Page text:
Copyright © 2020 Albuquerque Journal
The state Republican Party released a New Mexico State Police lapel camera video Friday showing a distraught state Sen. Jacob Candelaria ordering three State Police officers out of his home, accusing them of not being “helpful” after he received profanity-laced threatening phone calls.
Candelaria, a Democrat who is running for reelection Nov. 3, told the Journal he had apologized for his behavior before the video was sent to the news media. He furnished a letter sent to top State Police officials that stated he “simply did not treat the officers with the necessary respect or decorum.”
In an interview with the Journal, Candelaria, who has been in office since 2013, questioned why the Republican Party would make the video public because it revealed the New Mexico town to which he and his new husband were fleeing for their safety after receiving the calls just after midnight Oct. 25.
“They put another target on us,” he said Friday. “The Republican Party has taken the video of what was the most traumatic and terrifying moments of my life, and turned it into a political hit.”
He said he wasn’t aware officers were recording the encounter.
The Republican Party, which lambasted Candelaria for his “tirade of abuse” aimed at the investigating officers, didn’t immediately respond to a request for comment Friday afternoon.
Candelaria said he received three anonymous threatening calls after his TV appearance on Oct. 24, in which he publicly criticized a protest against coronavirus restrictions outside the state Capitol because many attendees were not wearing masks or social distancing.
News of the threats made national headlines and he subsequently called for reforms to make police more responsive to threats against elected officials.
Candelaria, an Albuquerque attorney, said Friday he considered the phone calls threatening violence as “politically motivated” because of his politics, race and sexual orientation.
During the encounter with State Police, the video shows, Candelaria mentioned several times he was a state senator and informed the officers he had waited 13 hours for them to respond to his report of receiving the threats.
“I was told you were coming to help us leave town,” he said. “If you want to help us and watch us as we get in our car and go out of town to protect our lives, we can do that.”
One officer asks Candelaria to stop screaming, after which the legislator produced his cellphone and played a message left by the male caller.
The caller is heard saying, in part, “… you don’t know what it means to be an American … we’re going to get you out, one way or another … ”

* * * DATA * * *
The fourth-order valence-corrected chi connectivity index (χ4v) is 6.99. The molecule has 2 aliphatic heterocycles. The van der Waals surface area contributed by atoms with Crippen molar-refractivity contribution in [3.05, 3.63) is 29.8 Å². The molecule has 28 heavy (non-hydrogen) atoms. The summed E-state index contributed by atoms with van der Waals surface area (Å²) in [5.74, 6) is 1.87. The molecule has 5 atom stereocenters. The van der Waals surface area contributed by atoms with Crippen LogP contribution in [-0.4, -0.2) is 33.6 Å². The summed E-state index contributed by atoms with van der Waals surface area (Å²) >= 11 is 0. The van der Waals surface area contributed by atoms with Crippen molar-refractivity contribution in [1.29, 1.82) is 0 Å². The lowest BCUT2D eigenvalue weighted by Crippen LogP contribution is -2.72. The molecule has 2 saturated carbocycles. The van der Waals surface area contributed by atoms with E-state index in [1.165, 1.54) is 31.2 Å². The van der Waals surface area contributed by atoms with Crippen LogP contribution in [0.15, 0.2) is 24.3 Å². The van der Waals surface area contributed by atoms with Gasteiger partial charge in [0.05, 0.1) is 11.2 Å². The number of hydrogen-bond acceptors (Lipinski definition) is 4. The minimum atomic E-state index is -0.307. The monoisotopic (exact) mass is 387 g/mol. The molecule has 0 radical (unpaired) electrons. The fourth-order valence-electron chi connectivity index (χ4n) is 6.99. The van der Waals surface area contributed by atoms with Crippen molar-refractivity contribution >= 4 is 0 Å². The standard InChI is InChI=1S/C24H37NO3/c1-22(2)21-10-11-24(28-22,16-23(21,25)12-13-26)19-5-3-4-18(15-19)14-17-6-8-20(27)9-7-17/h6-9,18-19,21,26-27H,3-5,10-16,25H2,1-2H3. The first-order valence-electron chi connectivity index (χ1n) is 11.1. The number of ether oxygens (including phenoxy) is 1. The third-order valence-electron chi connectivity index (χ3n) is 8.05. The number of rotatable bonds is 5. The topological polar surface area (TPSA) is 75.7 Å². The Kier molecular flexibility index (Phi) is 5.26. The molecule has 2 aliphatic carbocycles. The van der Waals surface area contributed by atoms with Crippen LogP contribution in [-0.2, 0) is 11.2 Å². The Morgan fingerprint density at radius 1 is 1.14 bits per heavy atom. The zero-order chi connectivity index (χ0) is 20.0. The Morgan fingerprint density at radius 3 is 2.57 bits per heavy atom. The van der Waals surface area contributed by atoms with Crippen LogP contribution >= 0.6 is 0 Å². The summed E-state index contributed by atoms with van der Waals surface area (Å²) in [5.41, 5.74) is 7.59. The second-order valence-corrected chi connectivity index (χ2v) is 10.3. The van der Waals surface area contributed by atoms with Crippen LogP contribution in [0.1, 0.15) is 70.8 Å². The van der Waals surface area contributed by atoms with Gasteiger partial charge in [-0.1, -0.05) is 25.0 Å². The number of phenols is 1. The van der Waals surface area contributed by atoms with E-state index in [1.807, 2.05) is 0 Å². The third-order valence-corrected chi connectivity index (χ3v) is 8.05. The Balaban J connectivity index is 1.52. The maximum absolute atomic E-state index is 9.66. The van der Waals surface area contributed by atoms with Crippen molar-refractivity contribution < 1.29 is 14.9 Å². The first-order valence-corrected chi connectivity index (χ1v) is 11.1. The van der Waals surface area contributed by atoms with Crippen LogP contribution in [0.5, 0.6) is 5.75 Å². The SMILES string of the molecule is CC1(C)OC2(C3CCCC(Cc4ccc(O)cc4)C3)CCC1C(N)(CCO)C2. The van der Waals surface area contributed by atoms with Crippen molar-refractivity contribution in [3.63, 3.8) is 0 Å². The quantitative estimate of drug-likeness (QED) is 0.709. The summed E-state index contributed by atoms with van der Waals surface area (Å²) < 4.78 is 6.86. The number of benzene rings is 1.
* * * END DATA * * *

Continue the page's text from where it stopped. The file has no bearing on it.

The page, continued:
“Is that a threat, gentlemen?” Candelaria asks the officers after turning off the recording.
“Sir, it’s how it can be interpreted,” one officer responds, after which Candelaria abruptly says, “Please leave my home, you are asked to leave, please all three of you, leave my home … I have asked the State Police to leave, they are not being helpful … ”
Candelaria said by the time State Police arrived, his law firm’s private investigator traced the calls and found the suspected caller had a criminal history and an outstanding warrant for his arrest.
The Republican Party news release blasted Candelaria as “an elitist” who “disrespected” State Police. Candelaria’s Republican challenger in the upcoming election, Manuel Lardizabal, is running a tough-on-crime campaign.
State GOP chairman Steve Pearce, in the release, stated, “Senator Candelaria’s childish and self-important behavior is unbecoming of the New Mexico Senate – a body meant to be mature and deliberative. He doesn’t deserve the honor of serving in any office of public trust. Senator Candeleria doesn’t deserve your vote on Tuesday to return to the Roundhouse.”
State Department of Public Safety spokesman Ray Wilson told the Journal Friday that the agency’s investigative reports and evidence in the case have been turned over to the Bernalillo County District Attorney’s office.
“Threats of violence are always taken seriously,” Wilson added.
During the videotaped encounter, one State Police officer is heard telling Candelaria that the suspect couldn’t be located at any of the addresses associated with him.
“So how is he going to be apprehended?” Candelaria asked.
“Well this is how we find them, sir, we have to go look for them,” said the officer.
“Please don’t talk down to me, officer, because I will get the governor on the phone or whoever because I don’t understand why this is my problem.”
“Sir, I am not,” the officer responded.
Candelaria’s apology letter said he was “wrong to redirect the terror and frustration we were experiencing on those individual officers,” who he said were “carrying out their duties professionally and who put their safety on the line every day.”